In Part 1, I covered what would happen if 10% of the cars on the road became electric overnight. In Part 2 I look at the the technology used to solve the problem – storage. However, before we get into storage, lets look at some grid basics:
Different Types Of Power
In extremely oversimplified terms, there are two kinds of power plants – base load and peak. The base load power plants are nuclear, coal and certain kinds of gas power plants. The power output of these plants is difficult to adjust quickly so these stay on all the time and produce an amount of power that doesn’t fluctuate much. When power needs go up or down a lot, like during the peak hours, peaker plants come online. Power from peaker plants, which are most commonly gas turbine plants is very expensive and inefficient compared to base load plants. Here is a simple diagram (Source):
As more renewables like solar get added to the grid this gets worse:
In Comes Storage
The idea behind storage is simple – what if you take all the excess generation during the day, store it and then use it in the evening. Basically flatten the duck curve. The idea for storage is not new. There are many kinds of storage, some are old school like pumped hydro – use excess power to pump water up a hill and then use the water flowing back down to generate power later. What is new in storage is affordable battery based storage. The advantages of battery storage are many, they don’t occupy much space, they respond in seconds, they can be placed anywhere and also have secondary functions like providing grid stability. Here is a Tesla project in Hawaii with solar and batteries:
This is utility scale storage. Storage doesn’t need to be utility scale. In fact storage can be deployed anywhere on the grid, including people’s houses. There are several projects around the world where lots of small batteries are deployed in users houses and the utility can control those remotely as a virtual grid during peak times. And the homeowner can use those to supply power during an outage. Here is the story of a Vermont utility deploying a virtual power plant at customer houses. Here is one in Australia.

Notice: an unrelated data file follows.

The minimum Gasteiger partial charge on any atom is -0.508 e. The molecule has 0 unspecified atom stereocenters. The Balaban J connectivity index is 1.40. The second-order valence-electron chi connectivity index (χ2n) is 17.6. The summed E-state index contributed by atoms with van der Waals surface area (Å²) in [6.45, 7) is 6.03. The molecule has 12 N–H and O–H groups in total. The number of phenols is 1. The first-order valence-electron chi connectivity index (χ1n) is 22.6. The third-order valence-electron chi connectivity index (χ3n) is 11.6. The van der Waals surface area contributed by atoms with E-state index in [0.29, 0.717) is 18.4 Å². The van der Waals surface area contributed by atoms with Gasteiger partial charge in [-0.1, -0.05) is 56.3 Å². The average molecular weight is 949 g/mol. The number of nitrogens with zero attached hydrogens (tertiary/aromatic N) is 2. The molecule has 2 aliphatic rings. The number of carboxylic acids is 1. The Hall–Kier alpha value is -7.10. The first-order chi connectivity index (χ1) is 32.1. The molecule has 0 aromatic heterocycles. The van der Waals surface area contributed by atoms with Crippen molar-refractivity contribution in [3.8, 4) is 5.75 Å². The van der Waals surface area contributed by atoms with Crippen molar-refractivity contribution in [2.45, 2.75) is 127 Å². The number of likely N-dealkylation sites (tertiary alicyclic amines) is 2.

The Impact of EVs
So where do Electric cars fit in? First electric cars will significantly boost electricity consumption in the near future as more electric cars arrive and as more countries plan on phasing out sales of fossil fuel cars. UK and France plan on a ban by 2040. China is planning to join, possibly by 2030. Now think about this. Current vehicles have a life of 20 years or so. The average age of a car on the road in the US is nearly 12 years. So let’s say that gas cars sales are disallowed in 2040 in many sections of the world. Then at the latest by 2030, fossil fuel car sales should fall dramatically – after all who wants to buy something that will be worthless in no time. Already used car values are falling and depreciation is a huge problem. Imagine the depreciation on a car that will actually be worthless from being unsellable. Almost every car company plans to launch an entire range of electric cars between 2020 and 2025. In 5 years, which is a very short time in car industry years, just one product cycle, consumers will need to consider whether they want to spend on a new gas or electric car.
The second, more important, factor is that every electric car is a battery on wheels. What if when you come home and plug your car in, your car can earn you income (or save on peak power costs) by pumping power into the grid or your house with part of the remaining charge on the battery? And then charge later at night? Auto manufacturers are already planning on this. Nissan made V2G (vehicle to grid) a point in their Leaf 2 announcement. The Tesla Powerwall has 14kWh of storage. But a modern electric car has the ability to store 2 – 7 times that power.
We are in for some exciting times of the total disruption of energy in our lifetimes. Stay tuned or subscribe using the form on the right for more.